There is something fundamental about shells’ aesthetics that pleases the brain, that must be very powerful. This is not just symbolic thinking. It’s this very modern sense of what is beautiful.
Seashells are the work of marine mollusks, the most diverse group of animals in the oceans. They inhabit worlds tiny—spiraled Ammoni-cera washing up on beaches around the globe with exquisite stripes too small to admire; and worlds vast—Tridacna gigas, or giant clams, weighing hundreds of pounds and glowing with millions of microalgae.
Marine mollusks settle on reefs and rocks and seagrasses and sandy beaches and mudflats and countless places above and below. The violet sea snail Janthina janthina lives only on tropical surface waters, a molluscan Huck Finn floating on its own bubble raft. If anything happens to its homemade boat, the purple-shelled Huck will sink and die. Thin-spindled Tibia fusus hunkers deep in the sand thanks to its siphon that draws water for respiration through a long, thin shell canal like a hypodermic needle from a vial. The carrier snails, Xenophoridae, cement other shells, bits of coral, and even little pebbles onto their own shells in elaborate camouflage.
Marine mollusks are vegetarians and cannibals, fish hunters and filter feeders, algae distillers, and carrion eaters. They are sedentary blobs that leap and swim. Shy beings that create the showiest architecture of all time. Squishy invertebrates that make some of the hardest building materials known. Vulnerable species with the longest evolutionary history of any living today.
A seashell or sea shell, also known simply as a shell, is a hard, protective outer layer usually created by an animal that lives in the sea. The shell is part of the body of the animal. Empty seashells are often found washed up on beaches by beachcombers. The shells are empty because the animal has died and the soft parts have been eaten by another animal or have decomposed.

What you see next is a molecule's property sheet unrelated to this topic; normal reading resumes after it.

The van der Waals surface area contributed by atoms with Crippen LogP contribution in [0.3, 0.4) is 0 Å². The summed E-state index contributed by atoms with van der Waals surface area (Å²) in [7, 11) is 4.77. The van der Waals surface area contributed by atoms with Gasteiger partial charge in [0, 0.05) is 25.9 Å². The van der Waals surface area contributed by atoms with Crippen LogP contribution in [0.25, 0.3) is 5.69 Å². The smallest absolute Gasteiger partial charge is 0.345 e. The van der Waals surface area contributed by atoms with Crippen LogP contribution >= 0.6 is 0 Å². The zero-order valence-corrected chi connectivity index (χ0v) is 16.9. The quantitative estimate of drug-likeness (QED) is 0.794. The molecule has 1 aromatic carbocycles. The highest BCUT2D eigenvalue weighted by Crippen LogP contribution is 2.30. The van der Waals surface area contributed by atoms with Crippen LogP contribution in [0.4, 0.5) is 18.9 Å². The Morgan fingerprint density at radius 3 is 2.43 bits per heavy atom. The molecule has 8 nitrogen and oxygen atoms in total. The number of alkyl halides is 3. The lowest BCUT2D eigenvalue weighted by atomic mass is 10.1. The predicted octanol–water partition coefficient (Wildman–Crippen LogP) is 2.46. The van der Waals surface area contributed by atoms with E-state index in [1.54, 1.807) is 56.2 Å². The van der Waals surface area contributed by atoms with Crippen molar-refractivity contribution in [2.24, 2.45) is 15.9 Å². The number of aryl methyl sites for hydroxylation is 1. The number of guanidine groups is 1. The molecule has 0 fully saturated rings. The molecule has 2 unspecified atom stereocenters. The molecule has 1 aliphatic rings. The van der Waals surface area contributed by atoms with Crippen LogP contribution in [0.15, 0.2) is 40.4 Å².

A seashell is usually the exoskeleton of an invertebrate (an animal without a backbone), and is typically composed of calcium carbonate or chitin. Most shells that are found on beaches are the shells of marine mollusks, partly because these shells are usually made of calcium carbonate, and endure better than shells made of chitin.
As mollusks live their daily lives in the sea, they take in salts and chemicals from the water around them. As they process these materials, they secrete calcium carbonate, which hardens on the outside of their bodies and begins to form a hard outer shell.
Although its shell is attached to it, it’s not part of the living body of a mollusk. This is because the shell is formed from minerals, not mollusk cells. As mollusks continue to excrete calcium carbonate, their shells continue to grow. When a mollusk dies, it leaves its shell behind for you to find along the sea shore.
A mollusk’s shell material, called nacre, is mostly calcium. However, it also usually has an outer layer of hard scleroprotein, which is similar to human fingernails.
The above sea shell is called The horse conch.
Horse conchs are a class of mollusk called gastropods. Gastropods are an extremely diverse group of animals. They are one of the few groups that can live in salt water, freshwater, and on land. They can be carnivores, such as the horse conch, herbivores, or omnivores. In some tropical waters, hundreds of different species of gastropods can be found in a coral reef.
Seashells have played many roles throughout history, from money to jewelry. But they also hold secrets of the ocean’s health.
Seashells were money before coin, jewelry before gems, art before canvas.
Like a hand cupped to the ear, it picks up ambient noise in the environment—amplifying exactly what’s going on around us.
Shells are the most-collected naturalia along with rocks; easier to amass than butterflies and more affordable than gemstones. They are collected by children and by kings.